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Prescribing

Medical Marijuana – Authorization

Professional Standards Regarding the Authorization of Marijuana for Medical Purposes Preamble The College considers the authorization of marijuana for medical purposes to be comparable to prescribing medication. Authorizing a patient's use of marijuana for medical purposes is a clinical decision. The College recommends that any such decision be informed by sound clinical evidence. Physicians who authorize the use of medical marijuana by their patients are encouraged to stay abreast of guidance from the College of Physicians and Surgeons of Nova Scotia, as well as organizations such as the Canadian Medical Protective Association, as medico‐legal and professional concerns apply. Professional Standards The College considers the authorization of marijuana for medical purposes to be a [...]

Review of Monitored Drug History Before Prescribing

Professional Standards Regarding Review of Monitored Drug History Before Prescribing Preamble The College of Physicians and Surgeons of Nova Scotia (CPSNS) supports and encourages the use of the Nova Scotia Prescription Monitoring Program (NSPMP). Through the NSPMP eAccess web application, prescribers and pharmacists can quickly access the most recent 18 months of prescribing history. The College encourages physicians to always review the drug profile of all patients when prescribing controlled substances. Professional Standards When caring for patients in episodic, urgent or emergent care settings, physicians or delegates, where the delegate is a regulated health professional within the patient’s circle of care, must review the patient’s drug profile as maintained by the [...]

Prescribing ‘Take Home’ Naloxone – Exemption to the Requirement for Direct Patient Contact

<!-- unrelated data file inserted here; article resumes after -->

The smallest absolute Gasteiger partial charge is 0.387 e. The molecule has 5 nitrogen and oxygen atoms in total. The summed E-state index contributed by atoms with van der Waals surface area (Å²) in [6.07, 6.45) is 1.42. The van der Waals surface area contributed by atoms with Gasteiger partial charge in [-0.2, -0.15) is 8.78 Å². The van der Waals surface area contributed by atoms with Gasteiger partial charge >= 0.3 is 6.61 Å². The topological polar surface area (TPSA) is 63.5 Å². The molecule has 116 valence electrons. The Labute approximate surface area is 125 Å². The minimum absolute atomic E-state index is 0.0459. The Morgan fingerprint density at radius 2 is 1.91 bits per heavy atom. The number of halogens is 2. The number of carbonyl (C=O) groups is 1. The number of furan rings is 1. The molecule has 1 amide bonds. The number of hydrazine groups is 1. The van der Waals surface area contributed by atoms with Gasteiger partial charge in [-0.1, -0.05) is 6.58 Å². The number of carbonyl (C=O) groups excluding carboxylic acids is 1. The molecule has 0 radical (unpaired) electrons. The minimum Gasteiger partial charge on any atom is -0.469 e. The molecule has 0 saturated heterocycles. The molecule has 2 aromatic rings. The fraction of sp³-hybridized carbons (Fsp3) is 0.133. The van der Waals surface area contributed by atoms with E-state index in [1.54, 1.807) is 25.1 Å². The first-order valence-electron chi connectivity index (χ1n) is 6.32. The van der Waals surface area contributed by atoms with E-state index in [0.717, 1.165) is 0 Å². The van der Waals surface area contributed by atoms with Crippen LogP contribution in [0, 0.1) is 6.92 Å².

Professional Standards Regarding the Exemption to the Requirement for Direct Patient Contact When Prescribing 'Take Home' Naloxone Preamble Rates of death and injury related to overdose from prescription and illicit opioids have reached unprecedented levels in Canada. Prompt administration of the opioid receptor antagonist Naloxone can be lifesaving. Some, but not all forms of Naloxone, are now available without a prescription. Programs designed to enhance community and institutional access to Naloxone have already proven effective in saving lives with relatively little risk. However, physicians participating in such programs may be placed in conflict with the College’s standard requiring direct patient contact when prescribing. The College wishes [...]

Prescribing in the Absence of Direct Patient Contact

Professional Standard on Prescribing in the Absence of Direct Patient Contact Professional Standard Prescribing medication is a medical act. It is the result of a clinical decision made by a physician based on an evaluation of the patient by that same physician. This evaluation should be based on an encounter with the patient that includes an appropriate clinical assessment. The patient record should clearly describe the assessment and the diagnosis that led to the prescription. When physicians are part of a group practice or a call group, they may choose to accept a previous patient evaluation by an associate as the basis for further prescribing.  However, in such situations, each physician remains responsible and accountable for [...]